Rothenstein was also prolific as a painter. In the early 1900s his style gradually evolved towards brighter colours in response to Post-Impressionism, but he never incorporated its more advanced developments into his own art. He had a particular feeling for the landscapes of Gloucestershire, where he lived from 1912 to 1919.
During World War I Rothenstein was an Official War Artist to the British and Canadian armies on the Western Front, recording the devastation caused by war. Between 1920 and 1935 he served as Principal of the Royal College of Art, where his pupils included Henry Moore and Barbara Hepworth. Serious illness prevented him from drawing or painting in the mid 1920s. He had the pleasure of working as an artist almost to the end of his life. His son Michael Rothenstein (1908–93) was also an artist.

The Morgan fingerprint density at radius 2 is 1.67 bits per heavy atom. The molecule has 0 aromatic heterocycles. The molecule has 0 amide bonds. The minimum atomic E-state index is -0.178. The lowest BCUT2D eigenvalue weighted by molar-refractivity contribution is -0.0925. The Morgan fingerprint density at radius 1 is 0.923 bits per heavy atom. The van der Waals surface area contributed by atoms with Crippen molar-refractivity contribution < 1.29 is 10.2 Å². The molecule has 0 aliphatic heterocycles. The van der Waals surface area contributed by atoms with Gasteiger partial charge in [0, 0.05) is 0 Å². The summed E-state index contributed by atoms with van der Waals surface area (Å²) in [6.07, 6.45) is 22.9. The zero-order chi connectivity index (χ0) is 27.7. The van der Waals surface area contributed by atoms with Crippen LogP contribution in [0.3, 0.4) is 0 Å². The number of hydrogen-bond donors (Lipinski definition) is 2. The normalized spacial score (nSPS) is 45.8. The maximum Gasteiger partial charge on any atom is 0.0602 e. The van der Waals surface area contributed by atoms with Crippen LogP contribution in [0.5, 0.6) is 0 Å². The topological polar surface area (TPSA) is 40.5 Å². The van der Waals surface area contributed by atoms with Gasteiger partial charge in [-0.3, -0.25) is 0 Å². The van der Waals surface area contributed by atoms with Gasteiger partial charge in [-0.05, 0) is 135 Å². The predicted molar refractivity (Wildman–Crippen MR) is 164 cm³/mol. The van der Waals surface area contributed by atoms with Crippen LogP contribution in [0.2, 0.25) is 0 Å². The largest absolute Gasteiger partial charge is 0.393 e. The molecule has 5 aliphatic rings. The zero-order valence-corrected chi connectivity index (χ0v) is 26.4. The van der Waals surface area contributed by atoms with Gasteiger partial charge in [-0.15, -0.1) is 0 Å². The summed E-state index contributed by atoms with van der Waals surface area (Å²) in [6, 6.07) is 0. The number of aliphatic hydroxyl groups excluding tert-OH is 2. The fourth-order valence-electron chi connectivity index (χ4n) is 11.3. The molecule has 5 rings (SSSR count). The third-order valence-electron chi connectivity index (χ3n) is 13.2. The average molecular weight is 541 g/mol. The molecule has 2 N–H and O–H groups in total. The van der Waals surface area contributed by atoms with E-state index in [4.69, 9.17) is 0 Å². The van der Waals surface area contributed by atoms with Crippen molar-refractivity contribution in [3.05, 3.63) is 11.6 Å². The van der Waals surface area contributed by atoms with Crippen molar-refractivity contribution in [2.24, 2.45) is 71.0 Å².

H. W. [H. Wellington]: William Rothenstein (London, 1923)
J. Rothenstein: Portrait Drawings of William Rothenstein, 1889–1925 (London, 1926)
J. Rothenstein, ed.: Sixteen Letters from Oscar Wilde (London, 1930) [letters to William Rothenstein]
William Rothenstein: Memorial Exhibition (exh. cat. by A. John and J. Piper, London, Tate, 1950)
J. Rothenstein: Sickert to Smith, i of Modern English Painters (London, 1952, rev. 2/1984), pp. 121–36
R. Speaight: William Rothenstein: The Portrait of an Artist in his Time (London, 1962)
J. Rothenstein: Summer's Lease, i and Brave Day, Hideous Night, ii of Autobiography (London, 1965–6)
Sir William Rothenstein, 1872–1945: Paintings and Drawings (exh. cat., Gloucester, City Mus. & A.G., 1965–6)
Sir William Rothenstein, 1872–1945: A Centenary Exhibition (exh. cat., ed. J. Thompson; Bradford, Cartwright Hall, 1972)
M. Harries and S. Harries: The War Artists: British Official War Art of the 20th Century (London, 1983), pp. 60–64
Copyright material reproduced courtesy of Oxford University Press, New York
Article provided by Grove Art Online www.groveart.com